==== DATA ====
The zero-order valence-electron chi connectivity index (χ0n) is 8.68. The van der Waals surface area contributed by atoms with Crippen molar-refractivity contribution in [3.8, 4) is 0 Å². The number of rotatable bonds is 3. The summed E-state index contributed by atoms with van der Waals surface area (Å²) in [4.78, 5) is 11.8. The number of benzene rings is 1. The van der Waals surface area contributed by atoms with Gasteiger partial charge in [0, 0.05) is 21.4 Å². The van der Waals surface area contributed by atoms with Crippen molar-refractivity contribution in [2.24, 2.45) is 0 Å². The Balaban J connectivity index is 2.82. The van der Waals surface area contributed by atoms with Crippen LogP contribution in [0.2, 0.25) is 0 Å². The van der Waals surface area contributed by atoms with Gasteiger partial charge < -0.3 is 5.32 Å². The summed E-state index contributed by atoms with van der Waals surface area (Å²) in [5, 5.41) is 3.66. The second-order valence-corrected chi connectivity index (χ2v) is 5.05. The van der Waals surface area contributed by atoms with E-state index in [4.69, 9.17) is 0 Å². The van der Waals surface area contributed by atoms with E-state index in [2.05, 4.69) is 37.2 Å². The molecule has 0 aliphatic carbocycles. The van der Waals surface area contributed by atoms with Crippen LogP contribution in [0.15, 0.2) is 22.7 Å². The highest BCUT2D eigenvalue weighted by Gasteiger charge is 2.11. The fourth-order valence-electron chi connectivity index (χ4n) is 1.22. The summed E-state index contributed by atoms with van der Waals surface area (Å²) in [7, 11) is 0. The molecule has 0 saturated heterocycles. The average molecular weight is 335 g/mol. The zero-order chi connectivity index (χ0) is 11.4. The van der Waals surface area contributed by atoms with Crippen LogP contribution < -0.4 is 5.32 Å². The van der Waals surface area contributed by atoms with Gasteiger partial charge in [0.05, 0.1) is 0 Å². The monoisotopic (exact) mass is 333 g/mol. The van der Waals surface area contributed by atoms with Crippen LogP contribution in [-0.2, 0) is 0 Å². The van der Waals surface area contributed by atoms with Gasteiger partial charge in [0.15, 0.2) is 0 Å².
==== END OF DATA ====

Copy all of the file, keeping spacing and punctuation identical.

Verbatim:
The zero-order valence-electron chi connectivity index (χ0n) is 8.68. The van der Waals surface area contributed by atoms with Crippen molar-refractivity contribution in [3.8, 4) is 0 Å². The number of rotatable bonds is 3. The summed E-state index contributed by atoms with van der Waals surface area (Å²) in [4.78, 5) is 11.8. The number of benzene rings is 1. The van der Waals surface area contributed by atoms with Gasteiger partial charge in [0, 0.05) is 21.4 Å². The van der Waals surface area contributed by atoms with Crippen molar-refractivity contribution in [2.24, 2.45) is 0 Å². The Balaban J connectivity index is 2.82. The van der Waals surface area contributed by atoms with Crippen LogP contribution in [0.2, 0.25) is 0 Å². The van der Waals surface area contributed by atoms with Gasteiger partial charge < -0.3 is 5.32 Å². The summed E-state index contributed by atoms with van der Waals surface area (Å²) in [5, 5.41) is 3.66. The second-order valence-corrected chi connectivity index (χ2v) is 5.05. The van der Waals surface area contributed by atoms with E-state index in [4.69, 9.17) is 0 Å². The van der Waals surface area contributed by atoms with E-state index in [2.05, 4.69) is 37.2 Å². The molecule has 0 aliphatic carbocycles. The van der Waals surface area contributed by atoms with Crippen LogP contribution in [0.15, 0.2) is 22.7 Å². The highest BCUT2D eigenvalue weighted by Gasteiger charge is 2.11. The fourth-order valence-electron chi connectivity index (χ4n) is 1.22. The summed E-state index contributed by atoms with van der Waals surface area (Å²) in [7, 11) is 0. The molecule has 0 saturated heterocycles. The average molecular weight is 335 g/mol. The zero-order chi connectivity index (χ0) is 11.4. The van der Waals surface area contributed by atoms with Crippen LogP contribution < -0.4 is 5.32 Å². The van der Waals surface area contributed by atoms with Gasteiger partial charge in [0.05, 0.1) is 0 Å². The monoisotopic (exact) mass is 333 g/mol. The van der Waals surface area contributed by atoms with Crippen LogP contribution in [-0.2, 0) is 0 Å². The van der Waals surface area contributed by atoms with Gasteiger partial charge in [0.15, 0.2) is 0 Å².